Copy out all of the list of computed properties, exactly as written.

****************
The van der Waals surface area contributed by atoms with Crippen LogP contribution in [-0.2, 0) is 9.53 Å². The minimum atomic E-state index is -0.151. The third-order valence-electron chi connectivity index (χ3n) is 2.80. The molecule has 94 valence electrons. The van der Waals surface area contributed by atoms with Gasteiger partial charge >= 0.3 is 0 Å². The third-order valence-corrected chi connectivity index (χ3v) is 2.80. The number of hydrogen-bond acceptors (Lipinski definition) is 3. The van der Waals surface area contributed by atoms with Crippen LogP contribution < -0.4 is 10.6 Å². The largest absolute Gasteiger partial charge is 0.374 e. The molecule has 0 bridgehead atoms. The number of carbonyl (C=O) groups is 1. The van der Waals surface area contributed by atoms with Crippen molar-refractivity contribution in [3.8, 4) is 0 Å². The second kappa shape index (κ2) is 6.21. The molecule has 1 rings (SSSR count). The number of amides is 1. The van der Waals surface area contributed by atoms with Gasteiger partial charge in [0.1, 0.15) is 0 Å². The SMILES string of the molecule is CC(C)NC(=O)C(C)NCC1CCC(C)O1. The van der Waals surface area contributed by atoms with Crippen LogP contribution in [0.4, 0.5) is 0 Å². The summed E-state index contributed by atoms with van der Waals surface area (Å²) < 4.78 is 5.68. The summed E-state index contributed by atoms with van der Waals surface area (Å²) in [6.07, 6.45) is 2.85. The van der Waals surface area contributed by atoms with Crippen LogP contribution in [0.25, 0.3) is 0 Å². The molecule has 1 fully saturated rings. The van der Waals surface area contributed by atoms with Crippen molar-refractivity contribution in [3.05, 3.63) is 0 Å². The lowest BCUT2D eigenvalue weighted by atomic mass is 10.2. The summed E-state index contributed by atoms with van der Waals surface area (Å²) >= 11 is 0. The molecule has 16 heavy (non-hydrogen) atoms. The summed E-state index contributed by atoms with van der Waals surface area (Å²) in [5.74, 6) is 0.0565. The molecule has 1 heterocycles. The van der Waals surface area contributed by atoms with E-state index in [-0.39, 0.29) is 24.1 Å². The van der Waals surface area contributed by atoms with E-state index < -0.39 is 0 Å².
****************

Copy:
The van der Waals surface area contributed by atoms with Crippen LogP contribution in [-0.2, 0) is 9.53 Å². The minimum atomic E-state index is -0.151. The third-order valence-electron chi connectivity index (χ3n) is 2.80. The molecule has 94 valence electrons. The van der Waals surface area contributed by atoms with Gasteiger partial charge >= 0.3 is 0 Å². The third-order valence-corrected chi connectivity index (χ3v) is 2.80. The number of hydrogen-bond acceptors (Lipinski definition) is 3. The van der Waals surface area contributed by atoms with Crippen LogP contribution < -0.4 is 10.6 Å². The largest absolute Gasteiger partial charge is 0.374 e. The molecule has 0 bridgehead atoms. The number of carbonyl (C=O) groups is 1. The van der Waals surface area contributed by atoms with Crippen molar-refractivity contribution in [3.8, 4) is 0 Å². The second kappa shape index (κ2) is 6.21. The molecule has 1 rings (SSSR count). The number of amides is 1. The van der Waals surface area contributed by atoms with Gasteiger partial charge in [0.1, 0.15) is 0 Å². The SMILES string of the molecule is CC(C)NC(=O)C(C)NCC1CCC(C)O1. The van der Waals surface area contributed by atoms with Crippen LogP contribution in [0.4, 0.5) is 0 Å². The summed E-state index contributed by atoms with van der Waals surface area (Å²) < 4.78 is 5.68. The summed E-state index contributed by atoms with van der Waals surface area (Å²) in [6.07, 6.45) is 2.85. The van der Waals surface area contributed by atoms with Crippen LogP contribution in [0.25, 0.3) is 0 Å². The molecule has 1 fully saturated rings. The van der Waals surface area contributed by atoms with Crippen molar-refractivity contribution in [3.05, 3.63) is 0 Å². The lowest BCUT2D eigenvalue weighted by atomic mass is 10.2. The summed E-state index contributed by atoms with van der Waals surface area (Å²) >= 11 is 0. The molecule has 16 heavy (non-hydrogen) atoms. The summed E-state index contributed by atoms with van der Waals surface area (Å²) in [5.74, 6) is 0.0565. The molecule has 1 heterocycles. The van der Waals surface area contributed by atoms with E-state index in [-0.39, 0.29) is 24.1 Å². The van der Waals surface area contributed by atoms with E-state index < -0.39 is 0 Å².